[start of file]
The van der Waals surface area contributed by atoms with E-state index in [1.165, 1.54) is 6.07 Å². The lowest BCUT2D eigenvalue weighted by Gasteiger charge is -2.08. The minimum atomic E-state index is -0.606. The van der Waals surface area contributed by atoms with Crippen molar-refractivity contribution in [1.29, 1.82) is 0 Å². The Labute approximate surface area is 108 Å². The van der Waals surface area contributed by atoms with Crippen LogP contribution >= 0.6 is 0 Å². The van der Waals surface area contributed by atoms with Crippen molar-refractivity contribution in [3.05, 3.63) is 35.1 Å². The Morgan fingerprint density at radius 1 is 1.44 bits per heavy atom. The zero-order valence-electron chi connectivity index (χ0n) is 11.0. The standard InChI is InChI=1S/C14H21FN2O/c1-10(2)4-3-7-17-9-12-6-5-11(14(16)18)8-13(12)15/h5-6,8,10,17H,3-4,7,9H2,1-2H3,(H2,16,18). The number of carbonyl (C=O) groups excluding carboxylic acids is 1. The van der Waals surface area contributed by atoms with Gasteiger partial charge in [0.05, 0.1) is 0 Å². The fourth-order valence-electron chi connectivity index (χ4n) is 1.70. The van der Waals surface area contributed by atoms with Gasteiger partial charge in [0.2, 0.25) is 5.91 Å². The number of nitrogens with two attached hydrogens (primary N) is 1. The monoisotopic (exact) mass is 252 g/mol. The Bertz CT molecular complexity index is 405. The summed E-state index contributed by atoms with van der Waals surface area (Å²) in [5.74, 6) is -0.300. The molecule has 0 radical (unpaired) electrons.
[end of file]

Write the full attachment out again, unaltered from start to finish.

The van der Waals surface area contributed by atoms with E-state index in [1.165, 1.54) is 6.07 Å². The lowest BCUT2D eigenvalue weighted by Gasteiger charge is -2.08. The minimum atomic E-state index is -0.606. The van der Waals surface area contributed by atoms with Crippen molar-refractivity contribution in [1.29, 1.82) is 0 Å². The Labute approximate surface area is 108 Å². The van der Waals surface area contributed by atoms with Crippen LogP contribution >= 0.6 is 0 Å². The van der Waals surface area contributed by atoms with Crippen molar-refractivity contribution in [3.05, 3.63) is 35.1 Å². The Morgan fingerprint density at radius 1 is 1.44 bits per heavy atom. The zero-order valence-electron chi connectivity index (χ0n) is 11.0. The standard InChI is InChI=1S/C14H21FN2O/c1-10(2)4-3-7-17-9-12-6-5-11(14(16)18)8-13(12)15/h5-6,8,10,17H,3-4,7,9H2,1-2H3,(H2,16,18). The number of carbonyl (C=O) groups excluding carboxylic acids is 1. The van der Waals surface area contributed by atoms with Gasteiger partial charge in [0.05, 0.1) is 0 Å². The fourth-order valence-electron chi connectivity index (χ4n) is 1.70. The van der Waals surface area contributed by atoms with Gasteiger partial charge in [0.2, 0.25) is 5.91 Å². The number of nitrogens with two attached hydrogens (primary N) is 1. The monoisotopic (exact) mass is 252 g/mol. The Bertz CT molecular complexity index is 405. The summed E-state index contributed by atoms with van der Waals surface area (Å²) in [5.74, 6) is -0.300. The molecule has 0 radical (unpaired) electrons.